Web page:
How important is St. Jerome to the Church?

Jerônimo was a famous personality of his time. His intellectual capacity is demonstrated by the vast amount of texts written and translated by him. With absolute certainty, his best known work is the Vulgate, that is, a Latin version of the Bible. Old stories, when retold frequently, end up receiving new elements that sometimes add, shorten or modify the original story. As this is the month of the Bible, we decided to address the issue of the Vulgate, along with all the work done by St. Jerome in translating it.

St. Jerome was tasked with revising an ancient Latin translation of the four Gospels

Ordained a priest in 379 AD, St. Jerome accompanied Bishop Pauline to a regional council in Rome. At that time, he was introduced to Pope Damasus as an exegete and profound expert in biblical languages. Because of the clarity of his ideas and great knowledge, the Pontiff chose him to be his secretary and, in AD 382, ​​entrusted him with the task of revising an ancient translation of the four Gospels in Latin. He completed this work before the death of Pope Damasus (12/11/384), and also added a version of the Psalms, translated from the Greek text, which became known as the Septuagint .

Expelled from Rome in 385, Saint Jerome moved to Bethlehem, in the Holy Land , where he had contact with the Hebrew version of the Old Testament, especially with a book that presented the different texts of the Old Testament side by side in a comparative way. available at that time.

Old Testament Translation

This saint and doctor of the Church became interested in the Hebrew text and started a new revision, of a personal nature, in his translation of the Psalms, through which he compared the Hebrew and Greek text, and then wrote it in Latin. This version of the Psalms became known as Galicana, because it was used widely in the Church of France ( Galia in Latin).

With the success of this translation, he began to translate the entire Old Testament , but, from that moment on, he no longer used the Greek version, but the Hebrew version. This enormous work went on for 15 years, from 390 to 405, including a new translation of the Psalms made only from the Hebrew text. This translation of the Old Testament was called by Saint Jerome iuxta hebraeos (meaning “close to the Hebrews” in Portuguese), which added to the texts of the New Testament, translated into Latin, was called Vulgate , that is, in vulgar language or common.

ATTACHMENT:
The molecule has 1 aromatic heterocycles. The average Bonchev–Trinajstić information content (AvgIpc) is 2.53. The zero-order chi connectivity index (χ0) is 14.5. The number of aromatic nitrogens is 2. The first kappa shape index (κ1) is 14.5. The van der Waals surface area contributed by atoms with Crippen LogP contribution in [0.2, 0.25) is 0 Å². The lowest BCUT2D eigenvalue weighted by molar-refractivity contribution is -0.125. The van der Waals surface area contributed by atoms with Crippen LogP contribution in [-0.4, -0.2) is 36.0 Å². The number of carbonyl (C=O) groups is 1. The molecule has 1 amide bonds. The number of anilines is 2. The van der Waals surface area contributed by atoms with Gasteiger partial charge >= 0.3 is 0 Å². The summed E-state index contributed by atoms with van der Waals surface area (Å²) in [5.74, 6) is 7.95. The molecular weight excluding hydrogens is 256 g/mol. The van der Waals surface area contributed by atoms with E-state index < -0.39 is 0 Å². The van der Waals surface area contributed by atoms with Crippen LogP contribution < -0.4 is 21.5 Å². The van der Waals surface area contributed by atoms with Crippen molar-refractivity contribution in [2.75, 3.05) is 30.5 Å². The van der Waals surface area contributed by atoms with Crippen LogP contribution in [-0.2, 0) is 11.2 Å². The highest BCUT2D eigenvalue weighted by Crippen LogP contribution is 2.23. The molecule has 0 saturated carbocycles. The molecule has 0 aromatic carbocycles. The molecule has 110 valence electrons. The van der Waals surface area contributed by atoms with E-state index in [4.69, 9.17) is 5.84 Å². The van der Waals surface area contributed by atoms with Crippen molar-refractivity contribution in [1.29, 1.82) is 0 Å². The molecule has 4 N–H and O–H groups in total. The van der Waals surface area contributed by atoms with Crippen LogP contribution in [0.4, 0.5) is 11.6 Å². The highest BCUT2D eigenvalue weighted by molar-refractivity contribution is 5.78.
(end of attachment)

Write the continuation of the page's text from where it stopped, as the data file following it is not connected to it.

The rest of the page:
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It [ Vulgate ] was the only official version of the Bible used in the Church until the year 1530, when, due to the people no longer speaking Latin, the process of translation into modern languages ​​began.

During the translation, Jerônimo was faced with passages difficult to be understood, so, soon after the completion of this work, he dedicated himself to writing prefaces and comments for the books of Sacred Scripture, in addition to responding to the theological controversies existing in his time , due to the use of poorly translated texts or misinterpretations.


In the year 419, this great saint of the Church died and did not see the Vulgate published. This fact only happened when all the texts and writings he had translated were brought together. It is important to remember that the Vulgate was not imposed on the Church, this process was happening as it was recognized that the text translated by Jerônimo was more accurate and clear than other free translations available at the time.

Gradually, the Vulgate received minor corrections, so today, that name can designate several official Latin versions. The one we call today the Vulgate was published in 1,592 by Pope Clement VIII. Therefore, it is also known as Clementine Vulgate .


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